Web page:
Sustainable Construction Challenge
The construction industry is accountable for more than one-third of the world’s energy consumption.
As a result, it also contributes around 40 percent of global CO2 emissions. This sector also produces hazardous waste that affects both the environment and people’s health.
While there is a demand for greener buildings, there is some hesitancy to adopt more sustainable practices.
The main reason for this is cost. Many firms believe that constructing green buildings will require higher expenditure.
However, for those construction companies that are willing to adopt sustainable methods, there are some considerable benefits, such as:
- Perceived value – Owners and buyers often consider green buildings to be better and more valuable than traditional structures. If buildings are energy efficient, the operating costs will be considerably lower.
- Lower waste fees – If the construction industry starts producing less waste, the fees charged by waste management companies will also come down.
- Lower energy costs – Adopting fuel-efficient vehicles and discouraging unnecessary electricity usage can generate substantial fuel and energy savings.
The importance of BREEAM in the construction industry
BREEAM (an acronym for Building Research Establishment Environmental Assessment Method) is the world’s longest established method for rating the environmental impact and sustainability of a building.
The assessment covers every aspect of the process, from design right up to the operational phase.
Construction and development companies need a good BREEAM rating to assure local authorities that their buildings have the required sustainability credentials.
Usually, in order to obtain your planning permissions quickly, you will need to hire a professional assessor.
However, this site talks about how a BREEAM pre-assessment can also provide valuable insight to the building developer’s design team.
While this is a non-formal assessment, it can guide designers on the adoption of a suitable strategy to achieve the desired rating.
Illustration: BREEAM and building insulation
One area where a BREEAM pre-assessment is helpful is the building’s insulation. Traditionally, insulation has been considered to be the best way of ensuring a building is energy efficient.
Insulation works by preventing or slowing down any heat loss. However, insulating a building only controls the indoor temperature during cold spells and the winter season.
During the summer, the high demand on energy consumption due to artificial lighting and air conditioning can easily outweigh any savings made from the building’s insulation.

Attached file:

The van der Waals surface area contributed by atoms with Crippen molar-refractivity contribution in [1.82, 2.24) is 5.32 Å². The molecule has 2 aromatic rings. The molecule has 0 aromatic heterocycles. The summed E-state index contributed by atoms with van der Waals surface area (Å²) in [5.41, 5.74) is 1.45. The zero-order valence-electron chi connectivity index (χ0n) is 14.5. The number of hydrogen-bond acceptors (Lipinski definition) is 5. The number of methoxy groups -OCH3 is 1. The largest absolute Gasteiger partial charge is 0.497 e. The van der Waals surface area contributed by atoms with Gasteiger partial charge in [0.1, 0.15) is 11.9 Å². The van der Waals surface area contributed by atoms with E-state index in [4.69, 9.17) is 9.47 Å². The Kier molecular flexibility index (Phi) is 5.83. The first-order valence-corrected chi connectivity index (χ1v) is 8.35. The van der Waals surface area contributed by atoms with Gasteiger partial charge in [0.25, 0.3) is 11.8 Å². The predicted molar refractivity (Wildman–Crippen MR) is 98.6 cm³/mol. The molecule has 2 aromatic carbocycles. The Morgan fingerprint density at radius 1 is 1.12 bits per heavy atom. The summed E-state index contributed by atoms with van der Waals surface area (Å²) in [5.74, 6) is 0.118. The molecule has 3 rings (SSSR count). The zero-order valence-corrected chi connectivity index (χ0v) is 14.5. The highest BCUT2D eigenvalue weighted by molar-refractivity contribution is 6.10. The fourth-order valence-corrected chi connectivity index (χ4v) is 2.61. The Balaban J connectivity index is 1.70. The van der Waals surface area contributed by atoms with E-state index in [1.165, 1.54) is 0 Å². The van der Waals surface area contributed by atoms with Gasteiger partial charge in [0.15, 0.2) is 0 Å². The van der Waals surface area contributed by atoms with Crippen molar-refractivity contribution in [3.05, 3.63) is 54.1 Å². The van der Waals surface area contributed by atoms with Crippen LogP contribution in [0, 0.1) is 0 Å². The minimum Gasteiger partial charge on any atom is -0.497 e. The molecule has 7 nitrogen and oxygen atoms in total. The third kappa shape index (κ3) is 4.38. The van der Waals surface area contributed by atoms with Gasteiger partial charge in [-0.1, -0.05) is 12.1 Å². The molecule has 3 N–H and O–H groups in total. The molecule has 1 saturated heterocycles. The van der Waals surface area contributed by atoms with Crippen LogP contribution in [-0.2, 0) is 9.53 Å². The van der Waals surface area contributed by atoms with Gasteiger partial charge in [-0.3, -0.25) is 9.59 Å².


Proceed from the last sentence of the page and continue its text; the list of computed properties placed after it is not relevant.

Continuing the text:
As buildings are designed to trap heat inside, people are very likely to turn on the air conditioning, which can in turn cause overheating.
Nowadays, building designers have to account for the various and sometimes contrasting energy needs, such as heating, cooling and lighting.
They also need to consider incorporating sustainable energy generating systems, such as solar panels. This will enhance the energy efficiency of their buildings.
Nevertheless, keeping a building thermally insulated and airtight will not suffice. It is also prudent to consider the ventilation, airflow rate and indoor air quality.
Accordingly, it is important to seek expert advice from a specialist in the field to ensure that the construction project is successful in making the building energy efficient.
Adopting sustainable construction processes and methods is a commendable objective. With this in mind, building designers should focus on making their buildings energy-efficient.
While constructing green buildings may be more expensive, the benefits will be significant. One way of keeping costs down, especially in relation to BREEAM, is to obtain a pre-assessment report first.
What is BREEAM?
BREEAM is the world’s leading sustainability assessment method for master planning projects, infrastructure and buildings.
It recognises and reflects the value in higher performing assets across the built environment lifecycle, from new construction to in-use and refurbishment.
BREEAM does this through third-party certification of the assessment of an asset’s environmental, social and economic sustainability performance, using standards developed by BRE.
This means BREEAM rated developments are more sustainable environments that enhance the well-being of the people who live and work in them, help protect natural resources and make for more attractive property investments.